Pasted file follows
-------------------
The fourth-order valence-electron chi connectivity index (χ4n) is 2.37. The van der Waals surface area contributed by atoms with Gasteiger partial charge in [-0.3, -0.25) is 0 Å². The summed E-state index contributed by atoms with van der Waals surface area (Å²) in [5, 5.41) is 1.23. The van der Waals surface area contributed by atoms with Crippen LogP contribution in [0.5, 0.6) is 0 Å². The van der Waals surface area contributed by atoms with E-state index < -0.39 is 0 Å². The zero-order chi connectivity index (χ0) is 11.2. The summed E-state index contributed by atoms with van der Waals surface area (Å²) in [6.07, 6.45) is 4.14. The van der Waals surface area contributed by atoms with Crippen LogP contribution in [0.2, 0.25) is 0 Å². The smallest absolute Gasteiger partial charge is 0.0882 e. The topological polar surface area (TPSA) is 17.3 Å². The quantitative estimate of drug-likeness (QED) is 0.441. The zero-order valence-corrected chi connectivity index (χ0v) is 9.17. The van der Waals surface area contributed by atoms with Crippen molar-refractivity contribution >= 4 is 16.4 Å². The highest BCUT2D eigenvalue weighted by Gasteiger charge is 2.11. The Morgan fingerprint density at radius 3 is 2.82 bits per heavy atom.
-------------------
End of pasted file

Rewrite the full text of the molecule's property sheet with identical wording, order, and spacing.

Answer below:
The fourth-order valence-electron chi connectivity index (χ4n) is 2.37. The van der Waals surface area contributed by atoms with Gasteiger partial charge in [-0.3, -0.25) is 0 Å². The summed E-state index contributed by atoms with van der Waals surface area (Å²) in [5, 5.41) is 1.23. The van der Waals surface area contributed by atoms with Crippen LogP contribution in [0.5, 0.6) is 0 Å². The van der Waals surface area contributed by atoms with E-state index < -0.39 is 0 Å². The zero-order chi connectivity index (χ0) is 11.2. The summed E-state index contributed by atoms with van der Waals surface area (Å²) in [6.07, 6.45) is 4.14. The van der Waals surface area contributed by atoms with Crippen LogP contribution in [0.2, 0.25) is 0 Å². The smallest absolute Gasteiger partial charge is 0.0882 e. The topological polar surface area (TPSA) is 17.3 Å². The quantitative estimate of drug-likeness (QED) is 0.441. The zero-order valence-corrected chi connectivity index (χ0v) is 9.17. The van der Waals surface area contributed by atoms with Crippen molar-refractivity contribution >= 4 is 16.4 Å². The highest BCUT2D eigenvalue weighted by Gasteiger charge is 2.11. The Morgan fingerprint density at radius 3 is 2.82 bits per heavy atom.